SALT LAKE CITY — For the creators of award-winning outdoor films, the filming process is an adventure in and of itself.
Harrison Mendel, the co-producer and director of photography of the short mountain biking film “Beautiful Idiot,” explained that, beyond developing the film’s concept, capturing advanced mountain biking tricks in British Columbia’s desert landscape was extremely difficult.
“We had big delays building (jumps) because we weren’t allowed to use any sort of equipment that had a spark plug because it was a fire hazard,” Mendel said in a recent phone interview with the Deseret News. “Luckily one night, there was a sprinkle of rain and the fire hazard went down one notch for one day, and we were able to get in there and bulldoze the area so our machines could go ahead and build the jumps.”
“Beautiful Idiot” is one of the many short films that will be featured at this year's Banff Centre Mountain Film Festival World Tour, the international film tour showcasing the world’s best short outdoor films. Banff will be at Kingsbury Hall on Feb. 19-21 and March 4.
Mendel’s fire-hazard delay is only one example of the kinds of production setbacks outdoor filmmakers encounter. Weather, light, the health of the film’s subjects and their on-camera decisions, technological limitations and the fluctuations of the landscape itself all come into play in the production process.
“I’d probably say everything was challenging (to shoot). … It really seemed like everything worked against us that possibly could,” Mendel said. “Injuries played a big part. … Brett (Rheeder, the film’s mountain biker) got injured on one of our first shoots, which set us back six months. By the time he was healthy again and ready to ride, is started to snow.
“In terms of actual difficulties (while shooting) … when we were in the trees, we wanted clouds, and it was sunny every day, and when we were out in the open, we wanted sun and it was cloudy every day,” Mendel said.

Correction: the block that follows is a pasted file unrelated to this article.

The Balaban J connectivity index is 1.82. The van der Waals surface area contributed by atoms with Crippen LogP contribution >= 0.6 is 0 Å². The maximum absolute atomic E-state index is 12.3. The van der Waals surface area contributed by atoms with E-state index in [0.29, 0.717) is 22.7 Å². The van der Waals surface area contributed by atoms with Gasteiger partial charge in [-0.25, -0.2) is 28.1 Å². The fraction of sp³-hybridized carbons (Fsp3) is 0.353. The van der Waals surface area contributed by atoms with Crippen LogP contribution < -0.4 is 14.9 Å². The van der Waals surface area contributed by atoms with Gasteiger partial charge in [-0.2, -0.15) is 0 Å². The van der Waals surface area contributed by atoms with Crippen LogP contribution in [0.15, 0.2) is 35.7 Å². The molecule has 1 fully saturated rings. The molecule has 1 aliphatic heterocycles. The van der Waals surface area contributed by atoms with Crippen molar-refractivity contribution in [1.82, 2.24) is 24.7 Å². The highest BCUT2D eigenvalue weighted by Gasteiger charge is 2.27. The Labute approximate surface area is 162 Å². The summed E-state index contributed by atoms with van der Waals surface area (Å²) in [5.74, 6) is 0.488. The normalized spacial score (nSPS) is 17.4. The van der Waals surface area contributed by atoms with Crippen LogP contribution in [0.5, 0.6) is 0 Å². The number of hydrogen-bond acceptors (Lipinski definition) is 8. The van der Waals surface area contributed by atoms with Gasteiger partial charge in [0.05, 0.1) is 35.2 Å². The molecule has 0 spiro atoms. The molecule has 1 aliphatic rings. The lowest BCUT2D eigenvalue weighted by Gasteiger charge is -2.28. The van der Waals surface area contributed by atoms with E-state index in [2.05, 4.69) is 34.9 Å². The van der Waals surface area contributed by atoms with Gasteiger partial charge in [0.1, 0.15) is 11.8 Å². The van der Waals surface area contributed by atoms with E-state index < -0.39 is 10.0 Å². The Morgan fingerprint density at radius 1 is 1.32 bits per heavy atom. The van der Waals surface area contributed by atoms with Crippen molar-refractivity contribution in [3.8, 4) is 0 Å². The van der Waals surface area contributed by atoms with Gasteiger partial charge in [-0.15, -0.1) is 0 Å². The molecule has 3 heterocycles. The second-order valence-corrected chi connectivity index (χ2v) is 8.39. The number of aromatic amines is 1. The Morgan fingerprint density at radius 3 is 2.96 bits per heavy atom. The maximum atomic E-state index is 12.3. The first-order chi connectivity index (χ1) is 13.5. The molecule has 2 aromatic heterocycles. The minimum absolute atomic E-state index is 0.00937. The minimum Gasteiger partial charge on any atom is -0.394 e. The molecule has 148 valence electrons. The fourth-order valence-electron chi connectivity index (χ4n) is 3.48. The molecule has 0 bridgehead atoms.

The film’s vibrant, dynamic tracking shots were captured using a cable-cam system. But because of complex timing demands on both the biker and camera crew, the team was only able to get one shot per day after about 20 to 30 attempts — not an unusual figure for outdoor cinematographers. Another filmmaker featured at Banff, Grant Baldwin, who also worked on the BBC series “Planet Earth,” told the Deseret News that capturing an overhead drone shot portraying a seasonal change from summer to winter similarly took 20 to 30 takes total “to work”.
Yet, not all outdoor filmmaking lends itself to meticulous planning. Baldwin's film, “This Mountain Life,” had no predictable storyline. As a live documentary tracking amother-daughter trek from Squamish, British Columbia, to Skagway, Alaska, the filmmakers could not plan for the hike’s successful conclusion.
“We didn't know if they were going to make it the whole way, or if they’d quit or if someone would get injured,” Baldwin recalled. “So we were prepared for whatever outcome and just to cover the story.”
Additionally, extreme weather conditions limited the amount of time that Baldwin and his partner could spend filming on-site.
“I focused on all the shooting. And then I had a partner, and his role was specifically to set up our camp and melt our water and cook and make sure that I was set on water so I could film them doing the same thing without missing any part of the story,” Baldwin said.